Editorial: Are California school kids drinking water tainted with lead? We don’t know, and that’s the problem
Children attending older California schools are in danger of exposure to lead-tainted water because drinking fountains and faucets have not been tested for unsafe levels of the toxic metal. Lead exposure is particularly dangerous for young kids, whose bodies are developing.
Assemblymember Chris Holden (D-Pasadena) is trying to fix that with a bill that would require the water fountains and faucets at public and private schools built before 2010 be tested every five years and cleaned up if tainted with lead. The legislation, sponsored by the nonprofit groups Environmental Working Group and Children Now, is a sensible solution to a problem that has been vexing environmental health advocates for years.
For the record:
1:27 p.m. Feb. 10, 2023An earlier version omitted Children Now as a sponsor of the bill.
California has enacted several laws since the 1970s to limit lead exposure from products such as paint, pipes and plumbing materials. Drinking fountains in older schools are of particular concern because children, whose bodies can absorb more lead than adults, are most susceptible to the health hazards of the metal.
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Though a 2017 law required schools built before 2010 to test their water sources for lead, it didn’t require schools to test all faucets and required remediation only if the water contained more than the federal standard of 15 parts per billion, which health experts have long disputed as unsafe. Even commercially bottled water has a maximum allowable lead level of 5 ppb. The results revealed that nearly 1 in 5 of the 8,200 schools required to test have a drinking fountain with water containing more than 5 ppb of lead.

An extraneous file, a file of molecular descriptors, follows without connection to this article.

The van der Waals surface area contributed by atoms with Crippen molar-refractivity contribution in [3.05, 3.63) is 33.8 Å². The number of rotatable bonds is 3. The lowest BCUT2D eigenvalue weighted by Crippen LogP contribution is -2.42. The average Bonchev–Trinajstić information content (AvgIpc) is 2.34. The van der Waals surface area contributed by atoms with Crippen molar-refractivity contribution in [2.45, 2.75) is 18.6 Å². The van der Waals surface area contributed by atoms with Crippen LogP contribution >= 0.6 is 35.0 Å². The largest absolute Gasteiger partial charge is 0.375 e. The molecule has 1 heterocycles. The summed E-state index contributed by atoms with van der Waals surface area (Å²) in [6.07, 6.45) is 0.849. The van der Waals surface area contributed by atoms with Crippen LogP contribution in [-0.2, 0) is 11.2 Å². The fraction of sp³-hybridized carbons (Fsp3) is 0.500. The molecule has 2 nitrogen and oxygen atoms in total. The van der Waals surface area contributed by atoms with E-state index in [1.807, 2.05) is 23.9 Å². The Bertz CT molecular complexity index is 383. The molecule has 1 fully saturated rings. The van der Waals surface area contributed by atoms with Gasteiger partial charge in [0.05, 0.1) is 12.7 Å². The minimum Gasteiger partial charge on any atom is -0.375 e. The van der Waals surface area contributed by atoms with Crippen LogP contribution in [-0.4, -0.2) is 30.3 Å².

There are no safe levels of lead in drinking water because even low levels can be dangerous, according to the Environmental Protection Agency, American Academy of Pediatrics and World Health Organization. Lead exposure can cause learning difficulties such as attention deficit disorder and hyperactivity, in addition to high blood pressure, reproductive problems and organ damage. Damage from lead poisoning is irreversible.
Holden’s bill would close the gaps in the 2017 law by requiring the schools to test all drinking and cooking faucets and remediate those with levels above 5 ppb. Under the bill, the testing has to be conducted by local water utility companies because they have the equipment and expertise to detect pollutants.
If lead is found, the school districts would have to shut off any faucets dispensing tainted water and fix the problem. California law requires that students have access to safe drinking water at school. The state will help pay for the first round of testing and repairs with $15 million in grants.
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This is also an environmental justice issue. Communities of color and people with low income are most likely to be exposed to unsafe levels of lead because they tend to live in older homes, which may still contain lead paint or have lead pipes.
The new bill would also require that parents be notified if lead levels are unsafe. Legislators should add language to ensure adequate notification. At the moment, the bill leaves it to school districts to define. Posting a note on a school’s website, for example, would not be sufficient to get the message to communities that lack digital access.
Kudos to school districts in San Diego, Oakland and Berkeley that have taken an aggressive approach to protecting children from lead exposure through regular testing and installing permanent water filters at drinking fountains and sinks. But providing safe water for kids to drink during the school day shouldn’t be optional.
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